“Courage is an inner resolution to go forward despite obstacles.” — the Rev. Martin Luther King Jr. This year’s Martin Luther King Jr. Day, to be celebrated Monday, is sandwiched between what will go down in history as two of the most consequential events of our lifetime. King’s birthday celebration was preceded by this week’s House impeachment of President Trump for his attempt to overturn the results of the 2020 presidential election through unlawful means and his incitement of insurrection at the U.S. Capitol on Jan. 6.
By Alison Sider, WSJ The Centers for Disease Control and Prevention has ordered that all travelers flying to the U.S. from abroad will have to show proof of negative Covid-19 tests before boarding their flight starting Jan. 26. The CDC said preflight testing is necessary as Covid-19 cases continue to soar and new, more contagious strains of the virus emerge around the world.
A Strategy for Restoring Balance and Legitimacy
By Kurt M. Campbell and Rush Doshi, Foreign Affairs Throughout the half century of Asia’s unprecedented rise, Henry Kissinger has been a pivotal figure, orchestrating the United States’ opening to China in the early 1970s and then going on to author tomes on Chinese strategy and world order. But at this transitional moment in Asia, Kissinger’s most relevant observations may be found in a more surprising place: a doctoral dissertation on nineteenth-century Europe that struggled to find a publisher when Kissinger wrote it, years before his rise to prominence.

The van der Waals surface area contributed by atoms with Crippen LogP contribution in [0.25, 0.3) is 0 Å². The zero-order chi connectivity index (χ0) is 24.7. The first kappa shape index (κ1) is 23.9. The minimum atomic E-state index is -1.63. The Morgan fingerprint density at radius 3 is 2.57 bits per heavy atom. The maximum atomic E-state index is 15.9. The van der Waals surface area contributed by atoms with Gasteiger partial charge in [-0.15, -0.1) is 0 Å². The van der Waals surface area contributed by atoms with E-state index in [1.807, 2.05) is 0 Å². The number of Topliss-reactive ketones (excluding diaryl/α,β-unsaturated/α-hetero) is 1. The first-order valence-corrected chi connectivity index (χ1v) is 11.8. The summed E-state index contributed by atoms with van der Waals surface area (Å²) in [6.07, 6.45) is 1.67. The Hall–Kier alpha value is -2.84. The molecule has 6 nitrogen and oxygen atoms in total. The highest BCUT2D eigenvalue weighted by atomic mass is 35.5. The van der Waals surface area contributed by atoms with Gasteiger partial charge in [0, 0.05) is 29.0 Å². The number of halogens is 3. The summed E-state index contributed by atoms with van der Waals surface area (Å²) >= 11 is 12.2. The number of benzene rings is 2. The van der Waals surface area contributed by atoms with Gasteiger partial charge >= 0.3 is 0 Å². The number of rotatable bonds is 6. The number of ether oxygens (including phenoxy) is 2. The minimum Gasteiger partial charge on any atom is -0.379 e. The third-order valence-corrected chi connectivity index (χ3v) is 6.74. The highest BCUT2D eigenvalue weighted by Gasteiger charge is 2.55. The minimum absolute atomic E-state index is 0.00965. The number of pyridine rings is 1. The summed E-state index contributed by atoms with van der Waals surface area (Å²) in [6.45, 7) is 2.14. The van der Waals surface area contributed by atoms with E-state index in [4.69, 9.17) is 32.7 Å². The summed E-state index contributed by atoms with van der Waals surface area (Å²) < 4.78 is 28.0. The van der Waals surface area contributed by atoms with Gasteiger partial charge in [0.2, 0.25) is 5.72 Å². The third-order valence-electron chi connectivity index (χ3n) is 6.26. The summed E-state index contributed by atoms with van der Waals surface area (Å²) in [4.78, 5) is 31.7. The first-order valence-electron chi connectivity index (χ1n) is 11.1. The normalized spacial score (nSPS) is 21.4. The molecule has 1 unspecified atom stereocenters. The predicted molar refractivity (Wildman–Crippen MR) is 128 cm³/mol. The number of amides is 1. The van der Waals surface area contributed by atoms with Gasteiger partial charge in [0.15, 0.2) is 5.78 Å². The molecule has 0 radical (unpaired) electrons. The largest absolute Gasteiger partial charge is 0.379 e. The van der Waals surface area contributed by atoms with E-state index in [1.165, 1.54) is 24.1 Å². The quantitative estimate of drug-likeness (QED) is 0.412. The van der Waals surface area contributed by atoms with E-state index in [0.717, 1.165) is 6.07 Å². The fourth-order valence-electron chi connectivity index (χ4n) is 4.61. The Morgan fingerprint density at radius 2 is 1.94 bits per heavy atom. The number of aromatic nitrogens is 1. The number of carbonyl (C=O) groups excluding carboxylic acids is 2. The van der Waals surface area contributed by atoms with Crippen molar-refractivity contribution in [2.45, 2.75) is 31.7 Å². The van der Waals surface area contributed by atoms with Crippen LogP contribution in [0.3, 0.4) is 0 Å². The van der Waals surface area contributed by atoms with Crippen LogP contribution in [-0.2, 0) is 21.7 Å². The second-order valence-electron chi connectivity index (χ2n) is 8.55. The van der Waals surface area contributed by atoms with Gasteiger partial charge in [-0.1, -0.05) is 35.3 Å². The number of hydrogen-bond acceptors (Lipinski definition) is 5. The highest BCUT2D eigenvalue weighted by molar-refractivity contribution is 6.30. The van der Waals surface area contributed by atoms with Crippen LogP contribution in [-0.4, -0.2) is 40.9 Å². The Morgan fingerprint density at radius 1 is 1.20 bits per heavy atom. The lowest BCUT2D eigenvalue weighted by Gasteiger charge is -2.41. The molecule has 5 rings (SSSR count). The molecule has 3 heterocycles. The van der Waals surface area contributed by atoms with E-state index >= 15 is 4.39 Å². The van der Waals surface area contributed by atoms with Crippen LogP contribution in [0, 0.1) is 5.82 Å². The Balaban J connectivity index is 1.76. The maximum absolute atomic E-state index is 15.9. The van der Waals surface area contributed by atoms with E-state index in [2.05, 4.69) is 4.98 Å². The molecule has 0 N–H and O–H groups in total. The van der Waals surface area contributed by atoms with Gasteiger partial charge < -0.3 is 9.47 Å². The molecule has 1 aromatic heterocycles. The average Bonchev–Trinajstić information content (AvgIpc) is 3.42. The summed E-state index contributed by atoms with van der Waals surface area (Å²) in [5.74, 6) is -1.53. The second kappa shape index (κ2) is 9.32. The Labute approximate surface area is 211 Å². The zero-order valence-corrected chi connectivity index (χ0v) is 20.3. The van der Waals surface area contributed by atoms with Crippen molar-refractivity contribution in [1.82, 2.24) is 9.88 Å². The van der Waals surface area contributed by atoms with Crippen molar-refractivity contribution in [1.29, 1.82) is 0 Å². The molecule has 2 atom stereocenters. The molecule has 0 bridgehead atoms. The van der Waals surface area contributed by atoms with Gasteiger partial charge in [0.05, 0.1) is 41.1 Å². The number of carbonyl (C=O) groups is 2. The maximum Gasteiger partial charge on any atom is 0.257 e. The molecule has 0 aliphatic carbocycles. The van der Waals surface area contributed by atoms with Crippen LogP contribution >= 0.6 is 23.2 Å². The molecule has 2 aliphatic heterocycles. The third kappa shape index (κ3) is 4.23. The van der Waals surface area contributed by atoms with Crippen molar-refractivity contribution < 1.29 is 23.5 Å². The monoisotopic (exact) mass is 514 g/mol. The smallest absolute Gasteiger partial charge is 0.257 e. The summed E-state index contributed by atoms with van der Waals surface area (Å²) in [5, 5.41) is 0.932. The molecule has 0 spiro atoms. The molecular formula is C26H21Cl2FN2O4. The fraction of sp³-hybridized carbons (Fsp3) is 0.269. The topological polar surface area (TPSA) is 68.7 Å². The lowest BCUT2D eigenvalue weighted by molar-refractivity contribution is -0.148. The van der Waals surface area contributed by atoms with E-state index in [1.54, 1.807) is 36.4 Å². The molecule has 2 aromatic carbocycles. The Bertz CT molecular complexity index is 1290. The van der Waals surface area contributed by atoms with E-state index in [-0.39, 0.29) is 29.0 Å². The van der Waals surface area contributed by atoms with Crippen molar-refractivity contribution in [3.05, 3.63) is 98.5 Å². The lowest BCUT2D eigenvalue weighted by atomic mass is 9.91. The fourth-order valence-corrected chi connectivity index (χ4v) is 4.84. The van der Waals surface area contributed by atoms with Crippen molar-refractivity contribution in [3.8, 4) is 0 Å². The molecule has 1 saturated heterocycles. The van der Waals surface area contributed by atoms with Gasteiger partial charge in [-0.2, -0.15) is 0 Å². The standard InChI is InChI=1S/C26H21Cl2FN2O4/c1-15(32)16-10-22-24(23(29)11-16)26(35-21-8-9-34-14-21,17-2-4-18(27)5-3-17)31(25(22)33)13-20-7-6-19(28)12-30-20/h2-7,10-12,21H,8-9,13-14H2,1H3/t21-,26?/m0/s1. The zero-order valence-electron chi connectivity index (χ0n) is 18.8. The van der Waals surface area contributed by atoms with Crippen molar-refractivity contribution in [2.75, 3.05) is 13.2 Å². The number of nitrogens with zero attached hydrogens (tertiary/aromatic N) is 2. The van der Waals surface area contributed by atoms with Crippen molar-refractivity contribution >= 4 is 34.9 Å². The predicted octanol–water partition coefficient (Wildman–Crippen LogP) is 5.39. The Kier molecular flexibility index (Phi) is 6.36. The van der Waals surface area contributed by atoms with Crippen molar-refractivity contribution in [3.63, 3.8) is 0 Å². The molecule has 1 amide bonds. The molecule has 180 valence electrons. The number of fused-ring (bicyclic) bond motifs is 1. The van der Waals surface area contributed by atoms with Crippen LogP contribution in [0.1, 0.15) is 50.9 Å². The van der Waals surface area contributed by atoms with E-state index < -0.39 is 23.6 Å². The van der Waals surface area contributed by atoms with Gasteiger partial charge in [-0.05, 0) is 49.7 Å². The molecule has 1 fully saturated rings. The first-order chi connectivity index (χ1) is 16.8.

It’s a new year and a new season for our team and we are ready to bring you new analysis and coverage across a range of issues. With all that has transpired since our last podcast we want to step forward with a firm commitment to refocus our efforts on what we feel most strongly about -- that is, the fundamental elements of communication and what we see as good and also not so good. This season is sure to get your attention with both our commentary and the thoughts and insights from some special guests along the way.
By Paul McCleary, Breaking Defense
The Navy will have to walk a tightrope in the coming decade, balancing the divestment of older ships with the introduction of new designs — and its dismal acquisition track record has left Congress frustrated and distrustful. If the Navy continues its trend of major delays and cost overruns on new classes of ships, it could fall so far behind the modernization curve the fleet might not recover, Chief of Naval Operations Adm. Mike Gilday told reporters.
By: David B. Larter, Defense News
In an eyebrow-raising statement, the acting undersecretary of the U.S. Navy complained about congressional oversight of naval programs, suggesting that current leaders shouldn’t be held responsible for previous administrations’ failures. “You shouldn’t be held guilty for the sins of your parents,” Gregory Slavonic said, “and I think the Navy is being called to task because of [the littoral combat ship] — that this administration had nothing to do with — but we’re having to fix it. [The aircraft carrier] Gerald Ford, all those challenges, we’re being held by our feet to the fire to make those things right. And we didn’t have anything to do with it.”